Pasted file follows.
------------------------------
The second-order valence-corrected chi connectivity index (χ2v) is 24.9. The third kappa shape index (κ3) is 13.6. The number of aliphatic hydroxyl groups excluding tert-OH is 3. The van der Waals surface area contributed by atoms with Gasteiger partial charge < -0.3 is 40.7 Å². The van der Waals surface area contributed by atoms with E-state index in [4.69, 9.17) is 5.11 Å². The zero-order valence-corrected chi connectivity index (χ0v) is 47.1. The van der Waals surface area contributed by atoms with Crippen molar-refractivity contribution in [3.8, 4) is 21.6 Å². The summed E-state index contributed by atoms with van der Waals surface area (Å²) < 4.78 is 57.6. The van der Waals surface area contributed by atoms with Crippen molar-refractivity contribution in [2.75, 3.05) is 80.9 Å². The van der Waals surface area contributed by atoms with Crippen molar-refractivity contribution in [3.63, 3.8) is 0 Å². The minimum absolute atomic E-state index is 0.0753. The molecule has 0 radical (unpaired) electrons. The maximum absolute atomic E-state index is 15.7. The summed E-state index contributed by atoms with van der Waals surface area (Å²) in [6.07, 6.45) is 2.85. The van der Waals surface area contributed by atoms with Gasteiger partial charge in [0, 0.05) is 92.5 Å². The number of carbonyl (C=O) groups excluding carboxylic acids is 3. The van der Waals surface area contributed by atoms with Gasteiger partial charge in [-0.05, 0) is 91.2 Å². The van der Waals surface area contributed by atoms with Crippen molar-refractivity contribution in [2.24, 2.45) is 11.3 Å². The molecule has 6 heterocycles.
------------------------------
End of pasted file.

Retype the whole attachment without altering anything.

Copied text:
The second-order valence-corrected chi connectivity index (χ2v) is 24.9. The third kappa shape index (κ3) is 13.6. The number of aliphatic hydroxyl groups excluding tert-OH is 3. The van der Waals surface area contributed by atoms with Gasteiger partial charge < -0.3 is 40.7 Å². The van der Waals surface area contributed by atoms with E-state index in [4.69, 9.17) is 5.11 Å². The zero-order valence-corrected chi connectivity index (χ0v) is 47.1. The van der Waals surface area contributed by atoms with Crippen molar-refractivity contribution in [3.8, 4) is 21.6 Å². The summed E-state index contributed by atoms with van der Waals surface area (Å²) < 4.78 is 57.6. The van der Waals surface area contributed by atoms with Crippen molar-refractivity contribution in [2.75, 3.05) is 80.9 Å². The van der Waals surface area contributed by atoms with Crippen molar-refractivity contribution in [3.63, 3.8) is 0 Å². The minimum absolute atomic E-state index is 0.0753. The molecule has 0 radical (unpaired) electrons. The maximum absolute atomic E-state index is 15.7. The summed E-state index contributed by atoms with van der Waals surface area (Å²) in [6.07, 6.45) is 2.85. The van der Waals surface area contributed by atoms with Gasteiger partial charge in [0, 0.05) is 92.5 Å². The number of carbonyl (C=O) groups excluding carboxylic acids is 3. The van der Waals surface area contributed by atoms with Gasteiger partial charge in [-0.05, 0) is 91.2 Å². The van der Waals surface area contributed by atoms with Crippen molar-refractivity contribution in [2.24, 2.45) is 11.3 Å². The molecule has 6 heterocycles.